We’re happy to welcome our friend and client, John Moore, as a guest for this show. John is the Director of Packaging at IQpack, a leader in the packaging industry, and a company we recently helped launch a full rebrand.
On this episode of the NerdBrand podcast, we’re uncovering “Marketing’s Dirty Little Secret” and how household brands manage to hold their ground without spending hordes of cash on advertising.
Brands We Discuss
- Trader Joe’s – Direct-from-supplier, uses funds to maintain a quality list of unique addictive products, dumps lesser performing products. The most prominent marketing they do is their flyer which is a print and online newsletter with light, quippy copy and lots of discounts. It’s a brand staple, and the only promotional materials they produce.
- Krispy Kreme – Unique, highly visible locations. Every Krispy Kreme employee attends training at Krispy Kreme University where they’re taught marketing. Consistent customer experience.
- Costco – High-quality “house brands,” in addition to select highly-visible brands and a wide variety of categories. Frequent rotation of desirable and seasonal products. Have industry-low turnover rates, low prices, and stocks that have nearly tripled in value, resulting in very happy investors. 90% customer renewal rate.
- Sriracha – Serious devotion to quality ingredients despite the cost. CEO David Tran says, “I don’t advertise, because I can’t advertise (because of commitment to ingredients).” The cost of the ingredients and maintaining the integrity of the product makes it financially disadvantageous to invest in advertising.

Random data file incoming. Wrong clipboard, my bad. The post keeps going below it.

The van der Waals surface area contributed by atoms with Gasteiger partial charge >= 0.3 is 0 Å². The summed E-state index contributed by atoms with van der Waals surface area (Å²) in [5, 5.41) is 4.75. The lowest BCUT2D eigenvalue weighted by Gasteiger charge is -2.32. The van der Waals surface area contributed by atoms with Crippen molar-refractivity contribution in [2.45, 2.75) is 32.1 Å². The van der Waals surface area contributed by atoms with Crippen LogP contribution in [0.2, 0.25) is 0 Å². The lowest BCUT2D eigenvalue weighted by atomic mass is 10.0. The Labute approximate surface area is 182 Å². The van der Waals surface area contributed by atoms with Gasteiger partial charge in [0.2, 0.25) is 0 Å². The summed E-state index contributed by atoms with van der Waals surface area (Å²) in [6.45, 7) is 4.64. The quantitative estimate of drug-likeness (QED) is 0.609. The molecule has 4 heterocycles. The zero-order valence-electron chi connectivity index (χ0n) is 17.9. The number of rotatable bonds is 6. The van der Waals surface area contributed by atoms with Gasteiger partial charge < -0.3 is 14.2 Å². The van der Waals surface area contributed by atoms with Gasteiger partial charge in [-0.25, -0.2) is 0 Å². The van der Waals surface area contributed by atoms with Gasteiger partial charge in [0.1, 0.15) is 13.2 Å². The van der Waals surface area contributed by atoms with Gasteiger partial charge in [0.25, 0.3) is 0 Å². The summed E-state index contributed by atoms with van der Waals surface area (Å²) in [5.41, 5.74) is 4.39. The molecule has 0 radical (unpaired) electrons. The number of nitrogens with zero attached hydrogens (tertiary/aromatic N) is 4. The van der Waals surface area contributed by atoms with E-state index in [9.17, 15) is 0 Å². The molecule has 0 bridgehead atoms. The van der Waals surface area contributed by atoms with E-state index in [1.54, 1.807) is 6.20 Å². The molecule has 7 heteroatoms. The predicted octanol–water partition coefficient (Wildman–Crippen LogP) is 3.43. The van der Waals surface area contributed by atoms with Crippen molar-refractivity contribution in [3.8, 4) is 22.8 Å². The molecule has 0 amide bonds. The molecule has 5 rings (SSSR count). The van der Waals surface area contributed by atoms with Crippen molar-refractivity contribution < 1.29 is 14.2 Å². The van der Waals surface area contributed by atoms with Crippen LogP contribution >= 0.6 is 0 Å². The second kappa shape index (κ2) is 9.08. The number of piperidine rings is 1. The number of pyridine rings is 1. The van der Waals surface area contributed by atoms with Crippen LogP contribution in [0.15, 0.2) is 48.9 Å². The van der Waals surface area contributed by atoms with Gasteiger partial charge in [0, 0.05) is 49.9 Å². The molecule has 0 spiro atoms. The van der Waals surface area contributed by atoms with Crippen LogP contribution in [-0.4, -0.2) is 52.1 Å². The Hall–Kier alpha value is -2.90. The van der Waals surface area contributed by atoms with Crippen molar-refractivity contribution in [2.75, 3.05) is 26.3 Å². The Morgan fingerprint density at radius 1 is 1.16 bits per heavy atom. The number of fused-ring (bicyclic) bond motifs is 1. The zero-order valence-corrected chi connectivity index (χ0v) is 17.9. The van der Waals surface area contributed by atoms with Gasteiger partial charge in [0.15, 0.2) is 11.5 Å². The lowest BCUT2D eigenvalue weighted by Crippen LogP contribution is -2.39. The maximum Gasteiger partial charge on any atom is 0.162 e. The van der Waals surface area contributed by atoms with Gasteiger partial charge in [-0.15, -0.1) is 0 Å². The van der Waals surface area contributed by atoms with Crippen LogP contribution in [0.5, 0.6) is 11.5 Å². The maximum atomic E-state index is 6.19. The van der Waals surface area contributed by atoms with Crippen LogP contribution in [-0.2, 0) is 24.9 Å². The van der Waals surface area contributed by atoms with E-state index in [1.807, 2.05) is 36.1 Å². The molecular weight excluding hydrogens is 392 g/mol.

- GoPro – A brand that created its own niche. A steady stream of engaging content on social media has built a community of nearly 5 million subscribers. GoPro is the token brand when it comes to building on user-generated content (UGC).
- Tesla – Focused on disruption through innovation. Have a leader in Elon Musk, who has a knack for leaving audiences wanting (and expecting) more. In 2014 Tesla spent $48.9 million on marketing, General Motors spent $5.2 billion.
Reasons vary, but common similarities appear to be:
- Preeminent quality
- Highly unique niche
- Membership marketing
- An innovative mindset that keeps them ahead of competitors
Tips for Building Your Brand
1. Craft your brand strategy. Knowing who you are, what you’re trying to achieve, and how you’re going to do it.
2. Know your voice. Find and hone your brand voice across all communication
3. Share your brand story. Share how your brand was founded, or offer a view into your process. Bring people along for the ride.
4. Uncover the stories in your data. Data is one of the best sources of content.
5. Use your brand’s culture to make compelling content. Let the public look inside the curtain.
6. Lead with your beliefs. People support brands with shared same values.
7. Build strong brand identity. Visual presence tells your brand story as much as your words.